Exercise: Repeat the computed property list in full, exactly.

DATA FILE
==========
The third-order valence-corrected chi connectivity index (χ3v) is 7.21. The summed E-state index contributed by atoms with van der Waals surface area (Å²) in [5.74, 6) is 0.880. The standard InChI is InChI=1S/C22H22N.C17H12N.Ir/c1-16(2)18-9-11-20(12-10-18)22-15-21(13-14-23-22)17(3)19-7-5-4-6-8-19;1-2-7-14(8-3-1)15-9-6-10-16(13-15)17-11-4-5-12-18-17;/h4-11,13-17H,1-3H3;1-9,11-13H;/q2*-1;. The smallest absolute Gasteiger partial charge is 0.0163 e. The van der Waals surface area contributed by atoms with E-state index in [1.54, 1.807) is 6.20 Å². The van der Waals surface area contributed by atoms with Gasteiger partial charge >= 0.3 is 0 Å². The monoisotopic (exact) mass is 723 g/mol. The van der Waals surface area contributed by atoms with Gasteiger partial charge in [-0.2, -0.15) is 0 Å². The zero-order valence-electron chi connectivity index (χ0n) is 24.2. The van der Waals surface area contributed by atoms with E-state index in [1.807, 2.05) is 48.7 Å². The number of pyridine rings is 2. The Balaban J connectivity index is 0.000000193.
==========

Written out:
The third-order valence-corrected chi connectivity index (χ3v) is 7.21. The summed E-state index contributed by atoms with van der Waals surface area (Å²) in [5.74, 6) is 0.880. The standard InChI is InChI=1S/C22H22N.C17H12N.Ir/c1-16(2)18-9-11-20(12-10-18)22-15-21(13-14-23-22)17(3)19-7-5-4-6-8-19;1-2-7-14(8-3-1)15-9-6-10-16(13-15)17-11-4-5-12-18-17;/h4-11,13-17H,1-3H3;1-9,11-13H;/q2*-1;. The smallest absolute Gasteiger partial charge is 0.0163 e. The van der Waals surface area contributed by atoms with E-state index in [1.54, 1.807) is 6.20 Å². The van der Waals surface area contributed by atoms with Gasteiger partial charge >= 0.3 is 0 Å². The monoisotopic (exact) mass is 723 g/mol. The van der Waals surface area contributed by atoms with Gasteiger partial charge in [-0.2, -0.15) is 0 Å². The zero-order valence-electron chi connectivity index (χ0n) is 24.2. The van der Waals surface area contributed by atoms with E-state index in [1.807, 2.05) is 48.7 Å². The number of pyridine rings is 2. The Balaban J connectivity index is 0.000000193.